Last menu Nicolas Milliot tonight at the Hotel * Restaurant gourmand coconut Lodge Majunga

This Saturday evening 07 may, This is the last menu concocted by the chef Nicolas Milliot and Chief Christmas.
After these 04 days of intensive training, two dinners and a lunch, that met with a great success, tonight is the last.

Nicolas Milliot who has managed to develop a cassava flour according to a secret well guarded method we will taste these preparations made from cassava flour.

So here is this last menu :

Mini cabbage fish tartare cassava
OR
The fine muslin of lobster ravioli (Cassava flour) rreme of fresh peas and cashews

Parmentier of pig shoulder Braised with Merlot and spices from the Islands, mashed sweet potato and Ravitoto bed
OR
Pad of fish of the day roast in Gravy, on a bed of bredes tom thumb

Coffee or gourmet tea around the cassava with a millefeuille with raspberry chips, small sand choco-vanilla, fruit jelly and salted butter caramel sauce.

Menus to Ar 79 000.- with a home and amuse-bouche aperitif offered.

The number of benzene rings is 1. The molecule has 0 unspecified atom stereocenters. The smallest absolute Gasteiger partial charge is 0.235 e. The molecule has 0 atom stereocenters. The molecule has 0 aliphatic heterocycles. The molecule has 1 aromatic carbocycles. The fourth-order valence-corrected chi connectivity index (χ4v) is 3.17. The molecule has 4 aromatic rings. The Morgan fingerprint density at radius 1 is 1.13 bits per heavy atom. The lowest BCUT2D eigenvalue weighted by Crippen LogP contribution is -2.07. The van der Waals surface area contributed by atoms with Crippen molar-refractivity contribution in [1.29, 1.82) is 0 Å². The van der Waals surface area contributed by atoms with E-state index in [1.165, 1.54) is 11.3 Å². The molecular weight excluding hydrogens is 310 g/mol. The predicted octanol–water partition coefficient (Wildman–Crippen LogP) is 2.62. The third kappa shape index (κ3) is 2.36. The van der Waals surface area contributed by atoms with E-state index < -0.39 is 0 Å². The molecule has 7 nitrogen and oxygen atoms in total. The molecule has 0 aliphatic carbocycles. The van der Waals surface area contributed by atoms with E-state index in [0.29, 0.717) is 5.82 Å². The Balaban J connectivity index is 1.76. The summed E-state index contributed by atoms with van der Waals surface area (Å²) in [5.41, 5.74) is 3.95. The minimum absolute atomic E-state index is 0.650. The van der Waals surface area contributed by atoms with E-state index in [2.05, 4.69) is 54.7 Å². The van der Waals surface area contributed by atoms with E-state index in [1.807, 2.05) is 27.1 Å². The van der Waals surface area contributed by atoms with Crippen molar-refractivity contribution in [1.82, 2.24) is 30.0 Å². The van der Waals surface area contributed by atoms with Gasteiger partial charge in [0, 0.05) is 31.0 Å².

Before enjoying this menu, We know this “plant” What is cassava …
Cassava (Manihot esculenta) is a perennial shrub of the Euphorbiaceae family, native to Central America and South America, especially in southwestern Amazon basin. He is now widely cultivated and harvested as annual plant in tropical and subtropical regions.

Usually eaten very rich in carbohydrates and gluten-free roots, but also its leaves in Africa, in Asia and in the Brazil North (for the manufacture of the maniçoba). To the North and northeast of the Brazil, the word flour (in Portuguese farinha) means above all cassava flour, and non-wheat. This flour is not the appearance of wheat flour : It looks rather like a dry semolina more or less coarse in colour from bright yellow to grey passing by the White. It is in fact a starch, Word more appropriate to speak of the “flour” outcome of a root.

A great step forward in the deciphering of the cassava genome
New work, which was attended by researchers from the french centre in agricultural research for development, Cirad, greatly improve the deciphering of the cassava genome, a culture that nurtures today 800 millions of people on the planet. Published in the journal Nature Biotechnology, they pave the way for the development of varieties resistant to diseases and the improvement of yields, highlights release.
These results are important because the clonal propagation of cassava makes it particularly vulnerable to diseases, including viral. Most importantly, global demand is up sharply since the beginning of the 2000, taken by the Asian and African markets.

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